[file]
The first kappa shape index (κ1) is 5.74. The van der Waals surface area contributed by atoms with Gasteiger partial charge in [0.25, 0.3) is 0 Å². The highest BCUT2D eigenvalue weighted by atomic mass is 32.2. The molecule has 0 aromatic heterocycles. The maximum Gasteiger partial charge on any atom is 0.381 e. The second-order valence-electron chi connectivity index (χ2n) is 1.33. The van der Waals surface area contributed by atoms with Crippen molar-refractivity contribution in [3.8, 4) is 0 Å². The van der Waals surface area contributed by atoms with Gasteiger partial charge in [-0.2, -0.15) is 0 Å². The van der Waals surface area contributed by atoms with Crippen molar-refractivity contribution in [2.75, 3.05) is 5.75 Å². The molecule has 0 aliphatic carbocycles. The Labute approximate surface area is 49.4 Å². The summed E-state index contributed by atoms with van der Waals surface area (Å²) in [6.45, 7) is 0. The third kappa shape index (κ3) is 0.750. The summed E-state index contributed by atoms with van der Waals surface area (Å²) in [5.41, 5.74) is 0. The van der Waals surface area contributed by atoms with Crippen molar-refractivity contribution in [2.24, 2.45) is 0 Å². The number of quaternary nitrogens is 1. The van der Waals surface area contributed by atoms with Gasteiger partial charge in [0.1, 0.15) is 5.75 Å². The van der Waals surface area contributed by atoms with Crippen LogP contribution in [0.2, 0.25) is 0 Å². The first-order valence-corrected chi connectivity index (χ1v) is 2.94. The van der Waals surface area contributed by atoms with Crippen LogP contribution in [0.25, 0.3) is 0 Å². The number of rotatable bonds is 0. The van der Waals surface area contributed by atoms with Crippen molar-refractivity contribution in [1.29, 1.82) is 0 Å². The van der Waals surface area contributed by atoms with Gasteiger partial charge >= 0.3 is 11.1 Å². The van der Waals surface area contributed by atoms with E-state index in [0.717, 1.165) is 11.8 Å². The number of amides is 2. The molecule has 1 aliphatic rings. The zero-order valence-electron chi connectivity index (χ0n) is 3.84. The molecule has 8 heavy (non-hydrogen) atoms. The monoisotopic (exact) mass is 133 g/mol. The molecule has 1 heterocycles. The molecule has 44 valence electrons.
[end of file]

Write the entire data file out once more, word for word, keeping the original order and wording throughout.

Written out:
The first kappa shape index (κ1) is 5.74. The van der Waals surface area contributed by atoms with Gasteiger partial charge in [0.25, 0.3) is 0 Å². The highest BCUT2D eigenvalue weighted by atomic mass is 32.2. The molecule has 0 aromatic heterocycles. The maximum Gasteiger partial charge on any atom is 0.381 e. The second-order valence-electron chi connectivity index (χ2n) is 1.33. The van der Waals surface area contributed by atoms with Crippen molar-refractivity contribution in [3.8, 4) is 0 Å². The van der Waals surface area contributed by atoms with Gasteiger partial charge in [-0.2, -0.15) is 0 Å². The van der Waals surface area contributed by atoms with Crippen molar-refractivity contribution in [2.75, 3.05) is 5.75 Å². The molecule has 0 aliphatic carbocycles. The Labute approximate surface area is 49.4 Å². The summed E-state index contributed by atoms with van der Waals surface area (Å²) in [6.45, 7) is 0. The third kappa shape index (κ3) is 0.750. The summed E-state index contributed by atoms with van der Waals surface area (Å²) in [5.41, 5.74) is 0. The van der Waals surface area contributed by atoms with Crippen molar-refractivity contribution in [2.24, 2.45) is 0 Å². The number of quaternary nitrogens is 1. The van der Waals surface area contributed by atoms with Gasteiger partial charge in [0.1, 0.15) is 5.75 Å². The van der Waals surface area contributed by atoms with Crippen LogP contribution in [0.2, 0.25) is 0 Å². The first-order valence-corrected chi connectivity index (χ1v) is 2.94. The van der Waals surface area contributed by atoms with Crippen LogP contribution in [0.25, 0.3) is 0 Å². The number of rotatable bonds is 0. The van der Waals surface area contributed by atoms with Crippen molar-refractivity contribution in [1.29, 1.82) is 0 Å². The van der Waals surface area contributed by atoms with Gasteiger partial charge >= 0.3 is 11.1 Å². The van der Waals surface area contributed by atoms with E-state index in [0.717, 1.165) is 11.8 Å². The number of amides is 2. The molecule has 1 aliphatic rings. The zero-order valence-electron chi connectivity index (χ0n) is 3.84. The molecule has 8 heavy (non-hydrogen) atoms. The monoisotopic (exact) mass is 133 g/mol. The molecule has 1 heterocycles. The molecule has 44 valence electrons.